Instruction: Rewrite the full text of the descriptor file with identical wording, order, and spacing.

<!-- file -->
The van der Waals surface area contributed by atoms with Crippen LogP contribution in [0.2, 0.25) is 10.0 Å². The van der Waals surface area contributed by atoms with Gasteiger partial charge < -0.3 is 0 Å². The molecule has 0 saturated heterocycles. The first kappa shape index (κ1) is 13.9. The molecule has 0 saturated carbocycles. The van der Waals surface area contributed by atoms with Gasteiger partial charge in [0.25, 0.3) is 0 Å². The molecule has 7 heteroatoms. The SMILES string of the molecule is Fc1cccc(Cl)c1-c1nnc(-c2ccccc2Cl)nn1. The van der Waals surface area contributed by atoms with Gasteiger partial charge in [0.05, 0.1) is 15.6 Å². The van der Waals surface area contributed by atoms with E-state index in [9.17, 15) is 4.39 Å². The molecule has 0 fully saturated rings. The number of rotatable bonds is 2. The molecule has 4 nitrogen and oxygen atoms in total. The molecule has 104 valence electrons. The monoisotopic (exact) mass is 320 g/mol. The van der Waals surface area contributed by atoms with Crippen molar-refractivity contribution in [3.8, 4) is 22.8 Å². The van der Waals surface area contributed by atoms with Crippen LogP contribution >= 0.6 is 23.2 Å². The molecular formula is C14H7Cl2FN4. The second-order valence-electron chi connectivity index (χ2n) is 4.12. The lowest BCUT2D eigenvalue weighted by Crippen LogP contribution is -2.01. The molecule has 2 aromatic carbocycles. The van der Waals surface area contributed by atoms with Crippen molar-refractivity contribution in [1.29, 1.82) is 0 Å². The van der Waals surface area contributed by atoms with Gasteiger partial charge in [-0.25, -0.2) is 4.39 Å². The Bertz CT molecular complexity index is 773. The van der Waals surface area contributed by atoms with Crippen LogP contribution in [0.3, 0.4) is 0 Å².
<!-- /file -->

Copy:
The van der Waals surface area contributed by atoms with Crippen LogP contribution in [0.2, 0.25) is 10.0 Å². The van der Waals surface area contributed by atoms with Gasteiger partial charge < -0.3 is 0 Å². The molecule has 0 saturated heterocycles. The first kappa shape index (κ1) is 13.9. The molecule has 0 saturated carbocycles. The van der Waals surface area contributed by atoms with Gasteiger partial charge in [0.25, 0.3) is 0 Å². The molecule has 7 heteroatoms. The SMILES string of the molecule is Fc1cccc(Cl)c1-c1nnc(-c2ccccc2Cl)nn1. The van der Waals surface area contributed by atoms with Gasteiger partial charge in [0.05, 0.1) is 15.6 Å². The van der Waals surface area contributed by atoms with E-state index in [9.17, 15) is 4.39 Å². The molecule has 0 fully saturated rings. The number of rotatable bonds is 2. The molecule has 4 nitrogen and oxygen atoms in total. The molecule has 104 valence electrons. The monoisotopic (exact) mass is 320 g/mol. The van der Waals surface area contributed by atoms with Crippen molar-refractivity contribution in [3.8, 4) is 22.8 Å². The van der Waals surface area contributed by atoms with Crippen LogP contribution >= 0.6 is 23.2 Å². The molecular formula is C14H7Cl2FN4. The second-order valence-electron chi connectivity index (χ2n) is 4.12. The lowest BCUT2D eigenvalue weighted by Crippen LogP contribution is -2.01. The molecule has 2 aromatic carbocycles. The van der Waals surface area contributed by atoms with Crippen molar-refractivity contribution in [1.29, 1.82) is 0 Å². The van der Waals surface area contributed by atoms with Gasteiger partial charge in [-0.25, -0.2) is 4.39 Å². The Bertz CT molecular complexity index is 773. The van der Waals surface area contributed by atoms with Crippen LogP contribution in [0.3, 0.4) is 0 Å².